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4x4 Off-Roading

From OCAU Wiki

By off-roading, this is not refering to main tracks, etc. It's refering to the good stuff, where you spend half your day up to your axles in mud, and climbing hills.

Vehicle Choice

Buy a 'heavy duty' 4 wheel drive such as:

  • Toyota Landcruiser (Prefered weapon of choice due to better design and diff ratios). This is the "sentimental" favourite amongst the 4WD fraternity, though the recent switch to an independent front supension (IFS) on some models of the 100 series has raised doubts as to whether or not the 100 series can still be referred to as a "heavy duty" vehicle. Many people still prefer the older 80 series instead.
  • Toyota Hilux (Good value for money 4x4, diff ratios are not as good as Land Cruiser but still more than enough)
  • Nissan Patrol (Esp with the older models they are good for general off road or people who don't want the big challenges. The diff ratios are not the best so be careful on the steep stuff)

- There are many other very capable vehicles out there also, some may consider them slightly inferior to a Patrol or Landcruiser, but being lighter, more fuel efficient and cheaper to buy are three big plusses in my book. These include vehicles such as the Nissan Pathfinder, Toyota Prado, Mitsubishi Pajero & Challenger. Also the Suzuki Sierra is a very capable small vehicle.

Stay away from 'soft roaders' as they're just not up to the job. A soft roader may be considered as a vehicle that doesnt have a locking center differential that enables drive to be sent to front and rear axles in slippery conditions, ground clearance is too low and doesnt have low ratio. However, some soft roaders do have their place, Rav4's and Forester GT's are great on sand, particularly the Forester if it has had a turbo upgrade, I have driven one of these and 0-100 in 5.6 secs for an additional $3500 means sand dunes become mole hills.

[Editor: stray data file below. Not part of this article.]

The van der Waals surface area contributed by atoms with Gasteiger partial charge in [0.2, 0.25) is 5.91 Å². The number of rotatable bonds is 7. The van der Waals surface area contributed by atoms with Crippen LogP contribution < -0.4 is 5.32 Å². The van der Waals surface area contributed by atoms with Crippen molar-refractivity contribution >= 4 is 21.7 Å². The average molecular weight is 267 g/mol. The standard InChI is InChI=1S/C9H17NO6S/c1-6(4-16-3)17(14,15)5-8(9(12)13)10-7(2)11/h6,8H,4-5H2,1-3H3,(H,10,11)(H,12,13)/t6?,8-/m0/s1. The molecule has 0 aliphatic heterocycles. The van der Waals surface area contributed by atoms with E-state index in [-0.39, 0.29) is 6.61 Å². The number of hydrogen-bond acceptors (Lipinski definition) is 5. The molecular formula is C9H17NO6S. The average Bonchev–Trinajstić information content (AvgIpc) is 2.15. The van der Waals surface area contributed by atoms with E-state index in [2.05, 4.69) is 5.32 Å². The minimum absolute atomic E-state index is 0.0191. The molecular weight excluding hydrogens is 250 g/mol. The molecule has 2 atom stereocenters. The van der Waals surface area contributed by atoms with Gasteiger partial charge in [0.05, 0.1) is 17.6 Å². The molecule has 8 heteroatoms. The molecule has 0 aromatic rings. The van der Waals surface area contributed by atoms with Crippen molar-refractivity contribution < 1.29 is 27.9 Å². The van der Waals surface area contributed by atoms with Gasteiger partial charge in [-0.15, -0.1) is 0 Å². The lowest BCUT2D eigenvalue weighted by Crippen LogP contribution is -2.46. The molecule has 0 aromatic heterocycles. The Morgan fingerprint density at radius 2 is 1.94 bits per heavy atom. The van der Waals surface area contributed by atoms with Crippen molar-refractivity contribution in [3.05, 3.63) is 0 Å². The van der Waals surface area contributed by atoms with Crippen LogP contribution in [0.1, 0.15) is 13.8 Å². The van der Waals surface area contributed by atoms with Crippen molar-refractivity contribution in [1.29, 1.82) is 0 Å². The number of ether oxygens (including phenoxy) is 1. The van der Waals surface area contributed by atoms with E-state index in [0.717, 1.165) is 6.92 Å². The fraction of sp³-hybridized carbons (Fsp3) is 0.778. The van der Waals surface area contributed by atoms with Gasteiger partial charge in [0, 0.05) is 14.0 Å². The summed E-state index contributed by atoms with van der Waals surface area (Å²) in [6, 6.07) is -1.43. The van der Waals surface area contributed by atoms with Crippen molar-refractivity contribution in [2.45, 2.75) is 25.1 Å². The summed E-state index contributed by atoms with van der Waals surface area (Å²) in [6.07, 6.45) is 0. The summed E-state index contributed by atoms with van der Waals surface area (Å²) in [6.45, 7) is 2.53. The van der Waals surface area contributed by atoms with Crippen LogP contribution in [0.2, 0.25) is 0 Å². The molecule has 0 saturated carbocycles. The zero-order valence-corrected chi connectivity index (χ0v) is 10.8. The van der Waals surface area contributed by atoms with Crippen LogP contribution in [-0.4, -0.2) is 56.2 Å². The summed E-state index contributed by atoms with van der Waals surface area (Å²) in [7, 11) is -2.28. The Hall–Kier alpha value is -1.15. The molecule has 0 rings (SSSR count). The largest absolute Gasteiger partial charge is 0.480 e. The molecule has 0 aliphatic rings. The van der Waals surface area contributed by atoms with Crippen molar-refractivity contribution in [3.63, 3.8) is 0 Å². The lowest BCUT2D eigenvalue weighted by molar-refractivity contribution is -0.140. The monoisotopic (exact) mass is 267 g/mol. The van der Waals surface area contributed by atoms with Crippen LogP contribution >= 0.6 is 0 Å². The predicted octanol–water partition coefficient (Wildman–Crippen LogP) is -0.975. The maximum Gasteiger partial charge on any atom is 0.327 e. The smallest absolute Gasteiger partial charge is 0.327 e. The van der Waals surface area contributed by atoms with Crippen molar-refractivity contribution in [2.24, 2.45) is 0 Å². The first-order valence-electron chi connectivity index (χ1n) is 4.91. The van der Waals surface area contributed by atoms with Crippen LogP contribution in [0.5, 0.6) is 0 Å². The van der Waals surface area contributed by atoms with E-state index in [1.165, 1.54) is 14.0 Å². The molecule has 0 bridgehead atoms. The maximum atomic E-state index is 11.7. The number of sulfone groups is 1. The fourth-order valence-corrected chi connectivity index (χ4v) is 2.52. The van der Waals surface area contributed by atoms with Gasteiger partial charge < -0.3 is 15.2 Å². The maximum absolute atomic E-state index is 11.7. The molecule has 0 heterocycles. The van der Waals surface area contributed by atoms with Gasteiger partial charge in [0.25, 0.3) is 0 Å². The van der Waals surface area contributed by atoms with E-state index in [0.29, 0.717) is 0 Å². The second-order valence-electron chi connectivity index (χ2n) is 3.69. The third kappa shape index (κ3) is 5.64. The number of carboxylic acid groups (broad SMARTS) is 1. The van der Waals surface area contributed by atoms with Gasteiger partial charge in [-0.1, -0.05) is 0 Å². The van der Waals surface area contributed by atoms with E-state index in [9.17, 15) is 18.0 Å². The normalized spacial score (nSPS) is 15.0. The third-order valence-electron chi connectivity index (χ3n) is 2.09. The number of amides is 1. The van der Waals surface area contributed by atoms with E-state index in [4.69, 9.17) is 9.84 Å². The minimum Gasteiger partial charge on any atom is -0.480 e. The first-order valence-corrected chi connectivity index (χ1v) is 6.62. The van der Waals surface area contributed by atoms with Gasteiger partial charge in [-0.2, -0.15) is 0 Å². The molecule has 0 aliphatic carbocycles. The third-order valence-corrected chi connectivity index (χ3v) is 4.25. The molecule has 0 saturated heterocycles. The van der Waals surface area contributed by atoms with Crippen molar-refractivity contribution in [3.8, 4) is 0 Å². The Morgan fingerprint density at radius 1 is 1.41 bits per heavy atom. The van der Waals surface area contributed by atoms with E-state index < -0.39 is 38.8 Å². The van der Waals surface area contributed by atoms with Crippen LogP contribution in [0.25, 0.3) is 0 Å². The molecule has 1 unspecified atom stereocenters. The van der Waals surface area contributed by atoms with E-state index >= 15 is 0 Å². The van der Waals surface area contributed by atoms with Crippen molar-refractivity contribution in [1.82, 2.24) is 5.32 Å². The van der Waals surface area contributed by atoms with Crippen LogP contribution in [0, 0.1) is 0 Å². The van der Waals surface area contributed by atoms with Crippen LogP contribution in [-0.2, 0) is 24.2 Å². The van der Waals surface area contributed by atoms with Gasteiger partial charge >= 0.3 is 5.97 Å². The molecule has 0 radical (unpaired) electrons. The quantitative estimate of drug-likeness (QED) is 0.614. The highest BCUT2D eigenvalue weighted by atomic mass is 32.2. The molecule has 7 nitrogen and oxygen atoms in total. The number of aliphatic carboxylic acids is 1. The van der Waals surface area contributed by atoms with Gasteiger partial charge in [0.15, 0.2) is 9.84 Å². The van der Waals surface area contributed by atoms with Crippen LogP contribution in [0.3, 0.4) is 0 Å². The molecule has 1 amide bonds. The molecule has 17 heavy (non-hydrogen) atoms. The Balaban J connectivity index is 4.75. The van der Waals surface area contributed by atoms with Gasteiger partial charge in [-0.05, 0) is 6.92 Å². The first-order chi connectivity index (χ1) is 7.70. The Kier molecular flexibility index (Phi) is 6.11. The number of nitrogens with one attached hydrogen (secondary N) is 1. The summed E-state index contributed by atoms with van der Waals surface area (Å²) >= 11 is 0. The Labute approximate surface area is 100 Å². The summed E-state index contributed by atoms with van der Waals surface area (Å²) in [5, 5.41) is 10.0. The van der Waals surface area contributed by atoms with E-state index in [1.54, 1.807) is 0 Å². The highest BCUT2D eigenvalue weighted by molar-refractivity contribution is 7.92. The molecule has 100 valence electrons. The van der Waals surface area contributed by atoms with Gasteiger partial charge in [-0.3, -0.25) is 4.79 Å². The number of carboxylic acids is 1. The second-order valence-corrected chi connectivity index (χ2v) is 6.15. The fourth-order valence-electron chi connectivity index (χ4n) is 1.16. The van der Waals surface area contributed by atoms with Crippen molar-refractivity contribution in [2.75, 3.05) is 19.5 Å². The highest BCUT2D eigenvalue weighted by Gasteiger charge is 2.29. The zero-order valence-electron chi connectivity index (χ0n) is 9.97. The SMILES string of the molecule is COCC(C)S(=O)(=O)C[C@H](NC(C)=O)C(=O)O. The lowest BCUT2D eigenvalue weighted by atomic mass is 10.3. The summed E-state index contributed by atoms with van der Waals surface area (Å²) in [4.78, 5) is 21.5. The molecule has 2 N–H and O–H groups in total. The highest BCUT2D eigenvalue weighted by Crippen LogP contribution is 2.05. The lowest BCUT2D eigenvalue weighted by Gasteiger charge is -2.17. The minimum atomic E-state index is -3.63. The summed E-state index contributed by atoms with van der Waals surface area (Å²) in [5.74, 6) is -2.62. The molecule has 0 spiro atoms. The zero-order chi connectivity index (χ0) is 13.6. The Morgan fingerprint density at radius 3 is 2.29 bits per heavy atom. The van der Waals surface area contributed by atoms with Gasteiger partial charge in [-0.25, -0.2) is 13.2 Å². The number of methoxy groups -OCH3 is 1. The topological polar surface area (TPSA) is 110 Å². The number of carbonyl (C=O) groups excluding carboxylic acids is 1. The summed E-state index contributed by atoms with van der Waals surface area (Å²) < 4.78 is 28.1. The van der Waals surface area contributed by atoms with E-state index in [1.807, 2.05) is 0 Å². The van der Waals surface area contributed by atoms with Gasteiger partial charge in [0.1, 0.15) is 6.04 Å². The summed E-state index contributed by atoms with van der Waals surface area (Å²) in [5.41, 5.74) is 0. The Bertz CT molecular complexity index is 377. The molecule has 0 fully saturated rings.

Safety Tips

  • Where possible go with another vehicle. However, if you are on your own always play it safe, if in doubt, dont go down the track.
  • Remember, going off road puts a lot of stress on every part of the vehicle, so whether it is a day trip or a weekend away, NEVER leave home without the following:
  • Plenty of spare water for you and the car. Cooling systems can get leaks when a vehicle is pushed hard regularly, and there is nothing worse than being stuck out somewhere with nothing for you or your car to drink.
  • Spare fan belt.
  • Tow ropes and/or tow straps. Look for something which is rated for at least 2 times the weight of your vehicle (I personally use straps rated at more than 3 times my vehicle weight 6 tonne straps). If you get bogged its going to take a lot of force to get you out. Also a winch or a "snatch'em'strap" can get you out of a lot of trouble. PLEASE BE CAREFUL WITH STRAPS AND CABLES!!! if they break under load they can have more than enough force to take your head clean off your shoulders!!!! When using them tie things like an old jumper in the middle of each strap (or more than one per strap, the more the better). This will help slow down a ballistic strap and helps reduce the chance of injury to you and damage to the vehicles concearned. If using more than one strap use good quality shackles (at least 2 tonne but higher is better) and make sure they are always fastened all the way and there are no bends of cracks in them. They aren't a cheap item but will last a long time if they are looked after. If your straps have loops in the ends then you can also put one strap though the loops of another forming a U shape setup. This effectively doubles the load tolerance of the strap. If the strap starts fraying it is at the end of its service life. If you have a tear that is more than 5% of the width of the strap/cable then replace it. Dont try to repair straps and cables. If a steel cable starts to unwind itself then replace it. The twisting thats in it when you buy it is done to increase its strength.